Over 880,000 people were evacuated across two Chinese provinces and trees were uprooted around Hong Kong
Workers clean up around a fallen tree caused by Typhoon Saola in a village in Lei Yue Mun in Hong Kong on Sept. 2. (Photo: AFP)
Typhoon Saola roared ashore in southern China early Saturday as a weakened but still dangerous threat that has lashed Hong Kong and forced millions to hunker down for one of the region's strongest storms in decades.
Tens of millions of people across Hong Kong, Shenzhen and other southern Chinese megacities had braced for the menace of a cyclone rated as a super typhoon.
And while it delivered a fierce but glancing blow to the special administrative region, Saola -- now downgraded to a severe typhoon -- landed south of Hong Kong with its toughest blows.
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China's National Meteorological Center said Saola made landfall at around 3:30 am Saturday (2030 GMT Friday) to the south of the city of Zhuhai in Guangdong province, south of casino hub Macau.
Over 880,000 people were evacuated across two Chinese provinces ahead of Saola making landfall, hundreds of flights were canceled across the region, and trees were uprooted around the rain-battered streets of Hong Kong.
China's national weather office predicted Saola "may become the strongest typhoon to make landfall in the Pearl River Delta since 1949", referring to a low-lying region that includes Hong Kong, Macau and much of Guangdong province.
With a direct hit possible, authorities in Hong Kong had raised the warning level Friday evening to the city's highest -- "T10" -- which had only been issued 16 times since World War II before Saola.
By 3:40 a.m., after more than seven long hours under T10, Hong Kong downgraded to level T8. But with dangerous gusts up to 139 kilometers (86 miles) per hour, they urged residents to remain vigilant.
"As gales and violent squalls are still occurring in places, precautions should not yet be relaxed," the Hong Kong Observatory warned in a bulletin.
Still, that marked a downgrade from 11:00 pm Friday, when Saola was just 30 kilometers south-southwest of the city, and packing sustained wind speeds of 185 kilometers per hour.
Hong Kong residents struggled with flailing umbrellas as they ran under the unrelenting rainfall, while people wearing plastic bags on their heads rushed home past sandbags stacked in waterfront areas to prevent flooding.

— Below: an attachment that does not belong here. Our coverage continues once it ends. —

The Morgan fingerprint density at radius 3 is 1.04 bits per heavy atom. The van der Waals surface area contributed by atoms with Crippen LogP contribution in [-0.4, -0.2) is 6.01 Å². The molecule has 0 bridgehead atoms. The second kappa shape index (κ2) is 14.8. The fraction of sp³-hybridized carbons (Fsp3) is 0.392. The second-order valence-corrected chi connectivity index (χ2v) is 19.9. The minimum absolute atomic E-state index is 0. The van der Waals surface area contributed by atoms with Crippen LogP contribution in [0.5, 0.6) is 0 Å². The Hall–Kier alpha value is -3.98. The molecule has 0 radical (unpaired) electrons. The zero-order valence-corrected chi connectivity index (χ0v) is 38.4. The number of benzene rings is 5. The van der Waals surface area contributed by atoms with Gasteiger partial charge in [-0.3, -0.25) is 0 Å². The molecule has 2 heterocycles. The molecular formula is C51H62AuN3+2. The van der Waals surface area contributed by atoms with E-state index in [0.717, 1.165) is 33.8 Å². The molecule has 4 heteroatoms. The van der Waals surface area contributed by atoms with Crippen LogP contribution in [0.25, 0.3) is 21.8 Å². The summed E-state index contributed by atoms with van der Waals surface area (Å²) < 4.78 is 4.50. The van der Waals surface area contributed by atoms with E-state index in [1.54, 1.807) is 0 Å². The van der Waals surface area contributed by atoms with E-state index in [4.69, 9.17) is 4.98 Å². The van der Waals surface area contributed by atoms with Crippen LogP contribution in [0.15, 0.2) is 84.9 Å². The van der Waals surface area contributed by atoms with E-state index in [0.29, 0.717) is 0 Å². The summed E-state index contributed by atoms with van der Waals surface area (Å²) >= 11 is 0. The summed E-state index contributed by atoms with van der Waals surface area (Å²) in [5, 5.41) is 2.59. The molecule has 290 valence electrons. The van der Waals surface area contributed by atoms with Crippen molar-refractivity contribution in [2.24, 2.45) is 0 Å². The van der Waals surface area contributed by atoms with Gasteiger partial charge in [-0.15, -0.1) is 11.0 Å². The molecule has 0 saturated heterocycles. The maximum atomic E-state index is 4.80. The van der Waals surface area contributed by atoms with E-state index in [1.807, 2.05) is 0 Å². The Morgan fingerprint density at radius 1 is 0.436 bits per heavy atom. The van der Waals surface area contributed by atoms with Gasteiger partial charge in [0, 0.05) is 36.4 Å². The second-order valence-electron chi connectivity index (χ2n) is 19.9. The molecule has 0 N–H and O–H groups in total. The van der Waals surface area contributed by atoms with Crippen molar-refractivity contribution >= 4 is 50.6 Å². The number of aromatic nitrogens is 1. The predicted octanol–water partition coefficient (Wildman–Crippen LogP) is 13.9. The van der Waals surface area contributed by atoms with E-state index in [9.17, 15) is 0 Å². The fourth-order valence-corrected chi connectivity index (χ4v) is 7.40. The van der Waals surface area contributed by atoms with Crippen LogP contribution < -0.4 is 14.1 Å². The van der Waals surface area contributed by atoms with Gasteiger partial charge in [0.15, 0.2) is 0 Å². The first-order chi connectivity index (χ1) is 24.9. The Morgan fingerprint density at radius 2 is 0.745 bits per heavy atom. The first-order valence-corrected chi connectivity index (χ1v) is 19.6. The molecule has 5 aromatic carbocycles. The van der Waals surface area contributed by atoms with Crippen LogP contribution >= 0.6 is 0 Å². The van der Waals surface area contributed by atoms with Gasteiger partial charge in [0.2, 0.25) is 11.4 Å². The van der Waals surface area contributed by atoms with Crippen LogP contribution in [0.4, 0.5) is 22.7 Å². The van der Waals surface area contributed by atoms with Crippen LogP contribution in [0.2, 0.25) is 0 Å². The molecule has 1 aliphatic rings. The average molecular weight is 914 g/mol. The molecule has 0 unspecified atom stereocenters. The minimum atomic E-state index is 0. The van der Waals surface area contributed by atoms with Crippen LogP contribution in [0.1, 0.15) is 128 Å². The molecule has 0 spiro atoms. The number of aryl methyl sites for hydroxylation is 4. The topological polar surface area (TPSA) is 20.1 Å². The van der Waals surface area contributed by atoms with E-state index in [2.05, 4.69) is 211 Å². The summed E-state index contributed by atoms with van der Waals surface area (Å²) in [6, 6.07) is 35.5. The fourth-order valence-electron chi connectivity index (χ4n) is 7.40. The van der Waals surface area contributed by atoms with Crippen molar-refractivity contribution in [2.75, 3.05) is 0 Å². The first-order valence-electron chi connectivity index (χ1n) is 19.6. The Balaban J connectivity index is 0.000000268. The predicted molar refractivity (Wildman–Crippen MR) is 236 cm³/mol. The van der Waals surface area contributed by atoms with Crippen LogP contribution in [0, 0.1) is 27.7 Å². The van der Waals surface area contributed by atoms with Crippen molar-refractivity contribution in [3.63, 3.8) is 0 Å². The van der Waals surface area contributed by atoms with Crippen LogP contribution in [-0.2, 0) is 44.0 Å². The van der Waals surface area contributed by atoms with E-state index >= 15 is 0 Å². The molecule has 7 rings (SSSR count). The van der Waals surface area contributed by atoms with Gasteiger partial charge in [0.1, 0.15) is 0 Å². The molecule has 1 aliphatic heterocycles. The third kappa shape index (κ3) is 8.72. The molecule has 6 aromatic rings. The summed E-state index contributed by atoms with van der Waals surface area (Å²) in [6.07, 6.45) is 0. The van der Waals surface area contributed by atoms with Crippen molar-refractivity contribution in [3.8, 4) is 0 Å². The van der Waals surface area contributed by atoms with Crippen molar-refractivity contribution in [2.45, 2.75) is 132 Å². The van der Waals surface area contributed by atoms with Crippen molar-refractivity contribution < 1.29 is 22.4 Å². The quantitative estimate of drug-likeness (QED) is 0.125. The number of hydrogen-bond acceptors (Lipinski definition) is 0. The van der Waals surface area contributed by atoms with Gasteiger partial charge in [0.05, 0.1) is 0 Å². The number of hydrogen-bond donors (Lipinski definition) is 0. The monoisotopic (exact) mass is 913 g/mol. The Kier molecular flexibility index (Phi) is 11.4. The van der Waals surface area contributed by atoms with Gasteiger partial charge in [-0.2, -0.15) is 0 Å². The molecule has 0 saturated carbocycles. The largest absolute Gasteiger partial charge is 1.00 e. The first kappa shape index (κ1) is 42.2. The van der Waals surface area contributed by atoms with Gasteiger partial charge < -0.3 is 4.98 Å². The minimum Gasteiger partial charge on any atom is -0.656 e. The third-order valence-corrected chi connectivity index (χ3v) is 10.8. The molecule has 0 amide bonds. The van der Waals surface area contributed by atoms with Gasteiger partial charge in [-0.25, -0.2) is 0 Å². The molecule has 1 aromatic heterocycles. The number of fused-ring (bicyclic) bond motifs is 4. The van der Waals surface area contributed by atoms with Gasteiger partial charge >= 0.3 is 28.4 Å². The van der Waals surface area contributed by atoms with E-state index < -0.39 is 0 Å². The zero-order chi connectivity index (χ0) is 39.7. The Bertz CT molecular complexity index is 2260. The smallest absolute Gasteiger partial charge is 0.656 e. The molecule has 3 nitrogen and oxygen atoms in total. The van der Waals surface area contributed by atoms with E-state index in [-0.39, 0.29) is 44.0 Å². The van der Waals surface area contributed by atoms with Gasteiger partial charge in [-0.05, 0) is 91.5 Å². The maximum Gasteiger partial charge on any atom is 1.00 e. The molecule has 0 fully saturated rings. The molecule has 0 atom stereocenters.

The observatory said "the maximum water level may reach a historical record", warning that "there will be serious flooding".
The last time Hong Kong issued a T10 warning was in 2018, when Typhoon Mangkhut slammed into the city, shredding trees and unleashing floods, and leaving more than 300 people injured.
In mainland China, Mangkhut killed six people and impacted the lives of more than three million others.
Across the mainland border in neighboring Guangdong province, authorities evacuated more than 780,000 people from high-risk areas, while eastern Fujian province saw more than 100,000 moved to safer ground.
Trains in and out of Guangdong were also suspended until 6:00 pm Saturday, while the national flood defense agency raised its emergency response for prevention to its second-highest level.
"It's going to affect our life," said Wu Wenlai, 43, who had to close his restaurant in a Shenzhen suburb.
"My eldest son was planning to fly to Chengdu today for university and his flight has been canceled now."
More intense typhoons
Southern China is frequently hit in summer and autumn by typhoons that form in the warm oceans east of the Philippines and then travel west.
Climate change has increased the intensity of tropical storms, with more rain and stronger gusts leading to flash floods and coastal damage, experts say.
In Hong Kong, authorities received at least seven confirmed cases of flooding, as well as nearly 40 reports of downed trees. The city's hospital authority reported seven people seeking medical treatment during Saola.
Businesses taped up their glass displays and windows, while high-rise buildings swayed under the whipping gusts.
In eastern Heng Fa Chuen -- a coastal residential area and the site of devastation during 2018's Typhoon Mangkhut -- officers in orange vests urged storm watchers to go home, as trees leaned sideways from the heavy gusts.
In the low-lying fishing village of Lei Yue Mun, which is prone to flooding, water seeped into shops, prompting residents to set up sandbags and board up doors.
"I hope we can save the tools needed for our business, like the fridge. We elevated them so the water wouldn't damage the (electronics)," a restaurant operator surnamed Lee told a local TV station.
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